“Big Shit” and “Little Shit,” then, are actually olive branches. They diffuse the imperative we both feel to win the fight. They say “You are wrong” and “I am wrong,” or, just as plausibly, “You are right” and “I am right.”  They concede that we are both imperfect, fallible creatures in love.

When Annie finally comes downstairs and utters my nickname (I’m Big Shit), I know we’re on the way back up.

Animal Soul

I recently had some torrid one-night stands with my lower self — that petulant punk who thinks he is the center of the universe and deserves all he wants. It’s not that I wish to behead desire’s fiery skull; I’d prefer to transmute base urges into soulful ones. (Good luck with that!)

The truth is that what my inner brat says I want is not necessarily what I really want. It is often misinterpreted desire. When my brat says “stimulate” I usually need rest. When he says “alter consciousness” I really crave a simple adventure. When he says “obliterate” I in truth aspire to feel more deeply. It reminds me a little of the Seinfeld episode where George Costanza does the exact opposite of what his mind first tells him to do, and he marvels at the good fortune that unfolds in front of him.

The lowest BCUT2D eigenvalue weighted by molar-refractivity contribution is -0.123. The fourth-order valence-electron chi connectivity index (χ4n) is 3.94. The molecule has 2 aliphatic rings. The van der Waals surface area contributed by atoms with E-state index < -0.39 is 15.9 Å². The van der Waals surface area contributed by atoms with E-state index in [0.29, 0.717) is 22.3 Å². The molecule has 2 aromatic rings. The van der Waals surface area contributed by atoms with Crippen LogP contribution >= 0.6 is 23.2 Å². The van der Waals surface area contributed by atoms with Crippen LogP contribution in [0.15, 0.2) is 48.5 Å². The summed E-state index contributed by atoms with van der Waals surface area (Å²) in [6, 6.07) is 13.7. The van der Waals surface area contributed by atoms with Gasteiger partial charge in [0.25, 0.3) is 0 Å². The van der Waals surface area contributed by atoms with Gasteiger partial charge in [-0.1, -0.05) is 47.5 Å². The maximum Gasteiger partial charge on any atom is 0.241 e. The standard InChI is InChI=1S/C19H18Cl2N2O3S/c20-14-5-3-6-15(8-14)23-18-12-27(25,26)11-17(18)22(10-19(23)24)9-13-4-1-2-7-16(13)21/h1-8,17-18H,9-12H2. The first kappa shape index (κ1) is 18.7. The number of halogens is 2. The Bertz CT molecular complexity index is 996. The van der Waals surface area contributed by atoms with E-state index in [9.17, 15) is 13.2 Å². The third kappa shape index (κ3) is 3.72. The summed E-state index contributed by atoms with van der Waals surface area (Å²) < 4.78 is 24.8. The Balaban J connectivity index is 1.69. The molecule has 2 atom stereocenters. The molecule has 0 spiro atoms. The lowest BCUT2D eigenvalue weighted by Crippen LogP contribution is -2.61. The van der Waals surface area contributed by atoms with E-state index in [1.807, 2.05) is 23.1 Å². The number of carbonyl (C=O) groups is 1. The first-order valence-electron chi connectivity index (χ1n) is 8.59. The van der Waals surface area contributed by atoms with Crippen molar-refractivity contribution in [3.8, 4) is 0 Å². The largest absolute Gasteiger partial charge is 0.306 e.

The Sufis calls these desires “the nafs”: animal energies that naturally course through us. They don’t necessarily label these as bad, something the Western mind (and I) do quite readily. In fact, the poet Coleman Barks says, “Each stage of growth has its nafs which make one satisfied with his present state and inhibit further growth. Recognition of, and conflict with, those nafs leads to an opening, a new breathing, the next step.” In grappling with the nafs, then, we grow, which means they can be blessings, or at least catalysts.